const { gettingStarted, owner } = await loadFixture(
expect(await gettingStarted.owner()).to.equal(owner.address);

describe("Mintable", function () {
describe("Validations", function () {
it("Should revert with not owner", async function () {
const { gettingStarted, owner, otherAccount } =
await loadFixture(deployGettingStartedFixture);
const slot = 3525
const value = ethers.utils.parseEther("9.5");
await expect(
.mint(owner.address, slot, value))
"ERC3525GettingStarted: only owner can mint"

describe("Mint", function () {
it("Should mint to other account", async function () {
const { gettingStarted, owner, otherAccount } =
await loadFixture(deployGettingStartedFixture);
const slot = 3525
const value = await ethers.utils.parseEther("9.5");

await, slot, value);
expect(await gettingStarted["balanceOf(uint256)"](1)).to.eq(value);
expect(await gettingStarted.slotOf(1)).to.eq(slot);
expect(await gettingStarted.ownerOf(1))

In the test code above, we’ve written a test fixture and three test cases to verify the owner, authorization to mint, and the mint operation. These use cases follow the standard of writing the test code in Hardhat. Further details which can be found in the Hardhat official documentation are omitted here.

6. Run the test.

To run the test, execute the following command in the project main directory:

npx hardhat test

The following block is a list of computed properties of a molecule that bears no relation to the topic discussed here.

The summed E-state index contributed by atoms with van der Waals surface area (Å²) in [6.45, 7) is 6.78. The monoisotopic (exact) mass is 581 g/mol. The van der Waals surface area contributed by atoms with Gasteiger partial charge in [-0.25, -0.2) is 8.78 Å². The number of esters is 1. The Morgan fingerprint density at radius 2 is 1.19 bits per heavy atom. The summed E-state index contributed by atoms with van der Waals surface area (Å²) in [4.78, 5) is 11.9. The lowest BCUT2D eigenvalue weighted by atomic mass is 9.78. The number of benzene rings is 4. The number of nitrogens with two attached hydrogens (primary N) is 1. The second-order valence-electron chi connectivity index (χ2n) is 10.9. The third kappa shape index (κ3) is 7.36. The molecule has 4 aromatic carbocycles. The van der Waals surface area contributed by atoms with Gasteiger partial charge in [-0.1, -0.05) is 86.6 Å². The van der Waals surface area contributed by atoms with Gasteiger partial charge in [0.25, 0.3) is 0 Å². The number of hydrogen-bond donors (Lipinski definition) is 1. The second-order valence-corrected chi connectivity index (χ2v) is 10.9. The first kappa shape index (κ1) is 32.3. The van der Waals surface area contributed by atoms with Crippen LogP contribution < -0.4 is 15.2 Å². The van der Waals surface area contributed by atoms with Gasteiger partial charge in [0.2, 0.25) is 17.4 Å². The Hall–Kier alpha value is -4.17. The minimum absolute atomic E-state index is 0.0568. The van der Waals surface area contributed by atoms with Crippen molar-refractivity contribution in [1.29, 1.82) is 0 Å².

The execution results are as follows:

This shows that our smart contract successfully passed all three test cases.

7. Adding SVG images.

As a token standard, ERC-3525 was designed to express sophisticated digital financial instruments, and these assets must be computable (i.e. quantitatively fractionalizable) like the ERC-20 tokens. One of the important things that separate ERC-3525s from ERC-20s is visualization. In this sense, ERC-3525 inherits the legacy of highly visualized ERC-721 and is compatible with the latter.

With support for metadata, ERC-3525 can return the resource’s URL through tokenURI, which is inherited from the IERC721Metadata interface or the content data of an image.

The image file of an NFT is usually stored off-chain, whose URL can be accessed through tokenURI. This poses a risk to the NFT owner, in that it’s possible to modify the image associated with the URL without changing the URL itself. To solve this problem, most NFTs use IPFS storage in order to ensure the authenticity and immutability of the image through a hash. Even so, the NFT is still vulnerable to vicious operations such as deleting the image resources stored on IPFS.

As mentioned, the motivation for ERC-3525 is to store, express, and protect the sensitive information associated with a digital financial instrument. Therefore, we recommend using on-chain SVG for the entire presentation layer, by having tokenURI return the SVG snippet instead of a link to the image resource.